The phone-hacking scandal that has wounded Rupert Murdoch’s News Corp and shuttered the News of the World tabloid newspaper is also now threatening CNN’s Piers Morgan. Larry King’s replacement was the top editor at News of the World in the mid-1990s and later ran the Mirror, and Louise Mensch, a British politician, erroneously inferred that Morgan had admitted illegal hacking in his 2005 autobiography when she questioned Murdoch and former News International CEO Rebekah Brooks last week. Morgan confronted her on Wolf Blitzer’s show and declared, “For the record, in my time at the Mirror and the News of the World, I have never hacked a phone, told anybody to hack a phone or published any story based on the hacking of a phone.”
Now, a 2009 interview has resurfaced that has Morgan on the defensive again. Appearing on a radio show, Desert Island Discs with host Kirsty Young, Morgan responded to “all that nasty down-in-the-gutter stuff” that tabloid newspapers were notorious for:
“To be honest, let’s put that in perspective as well. Not a lot of that went on. A lot of it was done by third parties rather than the staff themselves. That’s not to defend it, because obviously you were running the results of their work. I’m quite happy to be parked in the corner of tabloid beast and to have to sit here defending all these things I used to get up to, and I make no pretense about the stuff we used to do. I simply say the net of people doing it was very wide, and certainly encompassed the high and the low end of the supposed newspaper market.”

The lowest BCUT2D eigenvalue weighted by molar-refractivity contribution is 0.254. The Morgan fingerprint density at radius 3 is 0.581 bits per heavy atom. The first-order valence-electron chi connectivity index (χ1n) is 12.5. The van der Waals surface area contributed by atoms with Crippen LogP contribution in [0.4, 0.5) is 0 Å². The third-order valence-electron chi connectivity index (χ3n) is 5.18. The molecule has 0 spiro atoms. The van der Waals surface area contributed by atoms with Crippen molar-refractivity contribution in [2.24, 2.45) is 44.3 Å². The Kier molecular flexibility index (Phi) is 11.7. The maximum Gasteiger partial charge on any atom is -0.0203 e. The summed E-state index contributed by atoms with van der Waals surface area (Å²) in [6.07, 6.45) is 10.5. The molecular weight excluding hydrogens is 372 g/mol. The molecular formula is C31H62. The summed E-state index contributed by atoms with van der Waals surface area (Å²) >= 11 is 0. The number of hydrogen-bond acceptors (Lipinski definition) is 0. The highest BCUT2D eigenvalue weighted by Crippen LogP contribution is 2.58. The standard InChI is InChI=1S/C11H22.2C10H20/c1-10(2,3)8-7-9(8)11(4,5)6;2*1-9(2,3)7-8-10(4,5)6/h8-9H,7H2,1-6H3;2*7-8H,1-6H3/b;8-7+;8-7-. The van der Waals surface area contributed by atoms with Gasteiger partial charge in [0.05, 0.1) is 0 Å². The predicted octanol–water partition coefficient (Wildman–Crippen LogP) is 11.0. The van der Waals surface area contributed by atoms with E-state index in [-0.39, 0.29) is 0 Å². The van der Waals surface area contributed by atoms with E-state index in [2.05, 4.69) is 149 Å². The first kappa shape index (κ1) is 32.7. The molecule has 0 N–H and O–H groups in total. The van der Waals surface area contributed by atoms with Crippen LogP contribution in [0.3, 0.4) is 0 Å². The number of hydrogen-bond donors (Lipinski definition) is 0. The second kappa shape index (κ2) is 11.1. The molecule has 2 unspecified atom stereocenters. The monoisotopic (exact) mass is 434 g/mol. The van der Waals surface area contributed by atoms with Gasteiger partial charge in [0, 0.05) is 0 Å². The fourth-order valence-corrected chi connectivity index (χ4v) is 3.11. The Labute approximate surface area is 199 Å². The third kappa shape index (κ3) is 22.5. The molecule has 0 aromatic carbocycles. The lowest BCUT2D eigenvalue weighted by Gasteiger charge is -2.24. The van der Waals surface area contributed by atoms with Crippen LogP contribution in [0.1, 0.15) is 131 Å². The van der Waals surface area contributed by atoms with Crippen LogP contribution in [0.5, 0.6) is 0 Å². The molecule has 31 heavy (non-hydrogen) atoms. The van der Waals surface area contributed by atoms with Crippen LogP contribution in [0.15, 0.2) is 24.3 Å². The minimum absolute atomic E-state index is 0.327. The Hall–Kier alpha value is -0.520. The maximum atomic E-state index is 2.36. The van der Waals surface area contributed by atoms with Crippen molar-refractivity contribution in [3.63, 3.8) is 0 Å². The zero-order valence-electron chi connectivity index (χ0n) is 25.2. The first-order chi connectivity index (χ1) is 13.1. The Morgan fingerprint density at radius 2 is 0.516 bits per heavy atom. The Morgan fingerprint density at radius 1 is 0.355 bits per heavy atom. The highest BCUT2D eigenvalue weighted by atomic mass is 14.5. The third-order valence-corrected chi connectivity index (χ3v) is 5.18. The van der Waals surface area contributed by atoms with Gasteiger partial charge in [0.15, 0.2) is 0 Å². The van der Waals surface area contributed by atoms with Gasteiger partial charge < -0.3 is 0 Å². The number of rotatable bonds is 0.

The Daily Beast has the clip:
To some, that sounds like an admission of some guilt. But in a new statement originally posted on Mediaite.com, Morgan insists:
“There is no contradiction between my comments on Kirsty Young’s Desert Island Discs show and my unequivocal statements with regard to
phone-hacking. Millions of people heard these comments when I first made them in 2009 on one of the BBC’s longest-running radio shows, and none deduced that I was admitting to, or condoning illegal reporting activity. Kirsty asked me a fairly lengthy question about how I felt dealing with people operating at the sharp end of investigative journalism. My answer was not specific to any of the numerous examples she gave, but a general observation about tabloid newspaper reporters and private investigators. As I have said before, I have never hacked a phone, told anyone to hack a phone, nor to my knowledge published any story obtained from the hacking of a phone..”
Is this the end of the story, PopWatchers? Or just the beginning?